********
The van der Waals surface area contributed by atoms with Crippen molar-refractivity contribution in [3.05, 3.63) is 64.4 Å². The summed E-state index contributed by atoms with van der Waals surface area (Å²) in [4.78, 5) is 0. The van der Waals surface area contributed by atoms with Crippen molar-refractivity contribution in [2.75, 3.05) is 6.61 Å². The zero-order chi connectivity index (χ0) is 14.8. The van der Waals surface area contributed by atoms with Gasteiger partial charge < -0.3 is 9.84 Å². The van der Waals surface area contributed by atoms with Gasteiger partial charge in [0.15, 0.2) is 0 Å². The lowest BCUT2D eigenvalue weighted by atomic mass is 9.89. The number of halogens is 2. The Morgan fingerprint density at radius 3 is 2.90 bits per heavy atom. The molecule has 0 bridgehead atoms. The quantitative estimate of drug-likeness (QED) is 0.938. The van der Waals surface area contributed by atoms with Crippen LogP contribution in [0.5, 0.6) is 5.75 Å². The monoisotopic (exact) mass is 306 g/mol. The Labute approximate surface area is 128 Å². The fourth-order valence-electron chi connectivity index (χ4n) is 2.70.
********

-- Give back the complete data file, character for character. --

The van der Waals surface area contributed by atoms with Crippen molar-refractivity contribution in [3.05, 3.63) is 64.4 Å². The summed E-state index contributed by atoms with van der Waals surface area (Å²) in [4.78, 5) is 0. The van der Waals surface area contributed by atoms with Crippen molar-refractivity contribution in [2.75, 3.05) is 6.61 Å². The zero-order chi connectivity index (χ0) is 14.8. The van der Waals surface area contributed by atoms with Gasteiger partial charge < -0.3 is 9.84 Å². The van der Waals surface area contributed by atoms with Gasteiger partial charge in [0.15, 0.2) is 0 Å². The lowest BCUT2D eigenvalue weighted by atomic mass is 9.89. The number of halogens is 2. The Morgan fingerprint density at radius 3 is 2.90 bits per heavy atom. The molecule has 0 bridgehead atoms. The quantitative estimate of drug-likeness (QED) is 0.938. The van der Waals surface area contributed by atoms with Crippen LogP contribution in [0.5, 0.6) is 5.75 Å². The monoisotopic (exact) mass is 306 g/mol. The Labute approximate surface area is 128 Å². The fourth-order valence-electron chi connectivity index (χ4n) is 2.70.